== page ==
Earlier this week, Pope Francis released his first major writing as head of the Roman Catholic Church — his Evangelii Gaudium, or “Joy of the Gospel” — to much fanfare from American progressives and more than a few groans from the right. While the pope’s message confirmed a lot of social doctrine that conservative Catholics can be thankful for, his defense and advocacy of a moral society contained one glaring omission — a defense of the free market.
In fact, he seemed to come down fairly hard on libertarian economics, characterizing them as “trickle-down theories” that have “never been confirmed by the facts,” and tend “to devour everything which stands in the way of increased profits.”
But conservative and libertarians shouldn’t blame the pope for his characterization of the free market — we should blame ourselves. The pope is the head of the church, not squarely in the camp of any political or economic theory; it is his duty to promote its truths, preserve its traditions, and show us the way to salvation through penetrating teachings and hard questions. And as his questions and teachings this week showed, we have failed to broadly and convincingly make the moral case for the free market.
There is much to goad the average libertarian in Pope Francis’ critique. Most sound economists we know would likely convulse at the his contention that the benefits of economic freedom are not overwhelmingly “confirmed by the facts,” and would launch into an intelligent and true defense of economic freedom, citing the unparalleled spread of prosperity, the steep rise in life expectancy, the sharp decline in infant mortality, the virtual end of any permanent lower class, and any number of other demonstrable truths. And they would, in all likeliness, fail to sway the pontiff, as well as millions of other intelligent and moral people. (Matt Lewis: Why Pope Francis’ message is welcomed by many conservatives)
Because as Gov. Chris Christie recently observed, “politics is a feeling.”
American Enterprise Institute President Arthur Brooks experienced this firsthand, and the evening moved him to spend the years since tirelessly espousing the moral, human case for the free market. Despite being one of libertarian economics’ most knowledgeable champions, Dr. Brooks was defeated at a Thanksgiving-table discussion. Why? Because while he correctly bemoaned things such as high corporate tax rates and the government’s role in the housing crisis, his liberal sister rested her point on a newspaper account of a woman and her child forced to sleep in a car. Who cared if Dr. Brooks — with all his numbers and figures — had the greater cure for human misery? In the eyes of his family, his sister cared most about human beings.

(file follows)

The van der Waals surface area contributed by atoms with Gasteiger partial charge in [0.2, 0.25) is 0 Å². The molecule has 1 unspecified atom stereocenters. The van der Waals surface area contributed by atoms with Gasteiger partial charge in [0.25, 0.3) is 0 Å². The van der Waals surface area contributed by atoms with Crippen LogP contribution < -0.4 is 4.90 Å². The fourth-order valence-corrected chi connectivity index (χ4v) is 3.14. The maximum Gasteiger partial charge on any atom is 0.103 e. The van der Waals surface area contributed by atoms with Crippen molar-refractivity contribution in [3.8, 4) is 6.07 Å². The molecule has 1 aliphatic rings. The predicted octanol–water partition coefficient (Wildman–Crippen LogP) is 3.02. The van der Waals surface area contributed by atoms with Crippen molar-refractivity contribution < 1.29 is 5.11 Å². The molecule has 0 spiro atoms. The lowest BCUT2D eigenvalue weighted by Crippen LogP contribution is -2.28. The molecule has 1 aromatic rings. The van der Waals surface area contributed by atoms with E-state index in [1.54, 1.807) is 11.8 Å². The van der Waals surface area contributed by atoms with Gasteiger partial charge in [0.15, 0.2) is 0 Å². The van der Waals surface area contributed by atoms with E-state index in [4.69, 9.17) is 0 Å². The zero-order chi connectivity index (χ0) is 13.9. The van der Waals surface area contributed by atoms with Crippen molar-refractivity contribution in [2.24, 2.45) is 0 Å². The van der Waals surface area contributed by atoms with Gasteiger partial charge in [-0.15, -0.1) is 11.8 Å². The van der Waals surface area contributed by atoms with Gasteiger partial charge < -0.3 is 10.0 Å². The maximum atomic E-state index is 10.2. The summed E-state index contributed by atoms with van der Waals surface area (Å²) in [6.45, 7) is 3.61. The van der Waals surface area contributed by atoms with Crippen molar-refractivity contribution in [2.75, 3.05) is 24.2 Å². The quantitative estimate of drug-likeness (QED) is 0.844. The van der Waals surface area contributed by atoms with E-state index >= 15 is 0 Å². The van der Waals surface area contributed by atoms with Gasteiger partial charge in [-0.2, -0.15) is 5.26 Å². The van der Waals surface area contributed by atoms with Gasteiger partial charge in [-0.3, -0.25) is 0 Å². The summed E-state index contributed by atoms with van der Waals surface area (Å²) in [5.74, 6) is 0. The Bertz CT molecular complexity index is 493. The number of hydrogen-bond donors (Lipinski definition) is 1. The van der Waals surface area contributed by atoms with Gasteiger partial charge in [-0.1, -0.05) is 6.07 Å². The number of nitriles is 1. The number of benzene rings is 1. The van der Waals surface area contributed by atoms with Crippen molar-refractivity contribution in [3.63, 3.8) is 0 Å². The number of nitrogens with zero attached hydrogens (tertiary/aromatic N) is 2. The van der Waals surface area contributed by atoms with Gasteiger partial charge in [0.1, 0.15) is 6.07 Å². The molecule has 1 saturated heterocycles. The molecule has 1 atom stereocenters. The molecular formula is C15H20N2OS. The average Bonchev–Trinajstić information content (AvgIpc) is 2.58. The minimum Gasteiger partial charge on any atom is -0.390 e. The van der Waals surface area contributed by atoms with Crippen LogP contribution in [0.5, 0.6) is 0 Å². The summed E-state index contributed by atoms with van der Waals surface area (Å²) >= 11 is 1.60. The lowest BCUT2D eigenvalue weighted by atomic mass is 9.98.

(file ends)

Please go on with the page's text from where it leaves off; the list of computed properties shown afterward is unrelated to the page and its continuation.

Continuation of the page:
It is essential to make this case, because economic freedom is the sole economic system that allows man the freedom to create and succeed through his own faculties, satisfying his material needs as well as nurturing his spiritual nature — his happiness. Because of this, it is the only economic system compatible with christian morality.
But like every single society of men, there is more than enough room for the devil. And the greed and consumerism Pope Francis rightly criticizes is a weakness of human nature, not of freedom. As libertarian economist Milton Friedman challenged decades ago, “Is there some society you know that doesn’t run on greed? You think Russia doesn’t run on greed? You think China doesn’t run on greed? … And what does reward virtue? You think the Communist commissar rewards virtue? … Just tell me where in the world you find these angels who are going to organize society for us.” (RELATED: VIDEO: Milton Friedman vs. Phil Donahue)
Dr. Friedman’s point, though, was likely lost on a young Argentine priest who would one day lead The Church: While in the 1970s Dr. Friedman’s teachings and students helped save neighboring Chile from economic ruin, leading to the end of its anti-Communist military junta, the man in charge — Gen. Augusto Pinochet — became the face of free-market reform in Latin America. Mr. Pinochet was not exactly a poster boy for caring, and despite the great successes of the Chilean economy, to many in Latin America, free markets became synonymous with the harsh excesses of his rule.
But while libertarians must stress the moral, human story of economic freedom, we must also guard against progressives’ claim to the moral high ground. Despite what some vacuous pundits might draw from Pope Francis’ words, the path to salvation is not through Obamacare. Christ was clear in his instructions to his followers: “Render unto Caesar the things that are Caesar’s, and unto God the things that are God’s” — meaning, in part, the taxes we pay to government are paid to the government, and won’t help us out with St. Peter.
Finally, while we conservatives and libertarians may disagree with the pope on the details, his message is dead on. And despite their victory lap, the other side doesn’t get it: Man is not a material creature nurtured by minimum wage laws, moved by Dodd-Frank; he is a spiritual creature, nurtured by freedom, moved by caring.
In short, it’s the humanity, stupid.